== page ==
NCAA Releases 2016-2017 Division I Time Standards

The NCAA has released the time standards for the 2016-2017 NCAA Division I Championships. Both meets will be hosted at Indianapolis’ IUPUI Natatorium, with the women’s meet running from March 16th-18th and the men’s meet from March 23rd-25th.

The individual event standards represent more of a measuring stick of progress than anything that has a massive impact on the outcome of the NCAA Championships. While “A” cuts are indicative that a swimmer is a big contender in March, it would be very unusual for anything beyond the “top X swimmers per event” standard to impact who is actually going to the NCAA Championships.

Just like last year, the “B” standards have remained unchanged. While the “A” standards have gotten a bit faster in some places, there hasn’t been a significant move in those races, and in most cases on the women’s side they too have remained the same. That’s an indicator of a relatively slower NCAA qualifying meet last season than they year before, as compared to the men’s standards, which have changed more significantly (including the “A” standard in the 200 back dipping under 1:40, for example).

A brief refresher on how NCAA qualifying works (read the fuller explanation here):

  • Individual Events: In individual races, all swimmers with “A” standards automatically qualify for the NCAA Championships. Thereafter, swimmers are chosen event-by-event, lined up to an equal number across all events, until the maximum number of individual swimmers have been selected (235 for men, 281 for women).
  • Relay Events: All relays with the Qualifying Standard can swim at the NCAA Championships, provided they have 1 individual (swimmer or diver) invited to the meet as well. Once a team has a relay invited, they can swim any relay in which they have a provisional standard as well. Relays are qualified “to the team,” not to the individual swimmers, so teams can take whichever swimmers they want to participate in relays.


Men   Women
A Standard B Standard YARDS A Standard B Standard
19.09 20.19 50 free 21.80 22.99
42.25 44.29 100 free 47.69 49.99
1:32.97 1:37.99 200 free 1:43.63 1:47.99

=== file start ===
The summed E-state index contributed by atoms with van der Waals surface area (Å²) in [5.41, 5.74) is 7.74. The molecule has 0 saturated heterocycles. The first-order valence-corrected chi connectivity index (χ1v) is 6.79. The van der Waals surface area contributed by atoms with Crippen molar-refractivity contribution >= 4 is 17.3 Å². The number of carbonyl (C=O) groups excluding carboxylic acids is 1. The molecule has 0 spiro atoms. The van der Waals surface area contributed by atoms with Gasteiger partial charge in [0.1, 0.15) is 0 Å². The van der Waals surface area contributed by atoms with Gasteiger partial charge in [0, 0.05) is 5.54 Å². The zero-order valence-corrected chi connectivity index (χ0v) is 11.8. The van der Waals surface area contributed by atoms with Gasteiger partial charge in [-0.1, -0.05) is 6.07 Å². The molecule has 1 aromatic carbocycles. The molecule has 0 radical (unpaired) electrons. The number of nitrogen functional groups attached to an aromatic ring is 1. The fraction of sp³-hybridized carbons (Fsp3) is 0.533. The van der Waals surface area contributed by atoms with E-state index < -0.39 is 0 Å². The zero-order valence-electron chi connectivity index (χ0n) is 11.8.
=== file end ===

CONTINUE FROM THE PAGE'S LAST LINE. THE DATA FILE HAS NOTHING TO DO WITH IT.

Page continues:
4:13.22 4:24.99 500 free 4:36.30 4:47.79
14:44.43 15:30.39 1650 free 15:53.50 16:30.59
45.73 48.29 100 fly 51.49 54.49
1:41.86 1:47.99 200 fly 1:54.01 1:59.59
45.37 48.49 100 back 51.45 55.09
1:39.87 1:46.39 200 back 1:51.95 1:59.19
51.93 55.39 100 breast 59.04 1:02.49
1:52.99 1:59.79 200 breast 2:07.33 2:15.99
1:42.15 1:49.09 200 IM 1:55.35 2:01.59
3:40.76 3:54.49 400 IM 4:05.36 4:19.39
Qualifying Provisional   Qualifying Provisional
1:17.77 1:18.46 200 free relay 1:28.98 1:29.75
2:52.45 2:53.68 400 free relay 3:15.78 3:17.11
6:20.67 6:24.50 800 free relay 7:05.68 7:08.93
1:25.05 1:25.86 200 medley relay 1:37.21 1:37.71
3:07.75 3:09.68 400 medley relay 3:33.40 3:34.96

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4 years ago

Those breastroke “A” standards are might fast ….

Reply to  Kordez
4 years ago

I think it’s pretty comparable to other strokes. Winning time in the 100 is about a second faster than that usually (sometimes more sometimes less). Same as the other 100’s of stroke.
The 200 A cut you is about the same. 4 seconds faster than that is close to the winning time (at least for last year).

ct swim fan
4 years ago

They do make them hard to attain.

4 years ago

I am at Fort Wayne, IN, right now, visiting a new customer. I will make sure the customer needs me badly the week of March 20, 2017. That would be my 4th NCAAs in a row and 3rd watching Tejas win it all. Hook’em!

About Braden Keith

Braden Keith

Braden Keith is the Editor-in-Chief and a co-founder of He first got his feet wet by building The Swimmers' Circle beginning in January 2010, and now comes to SwimSwam to use that experience and help build a new leader in the sport of swimming. Aside from his life on the InterWet, …

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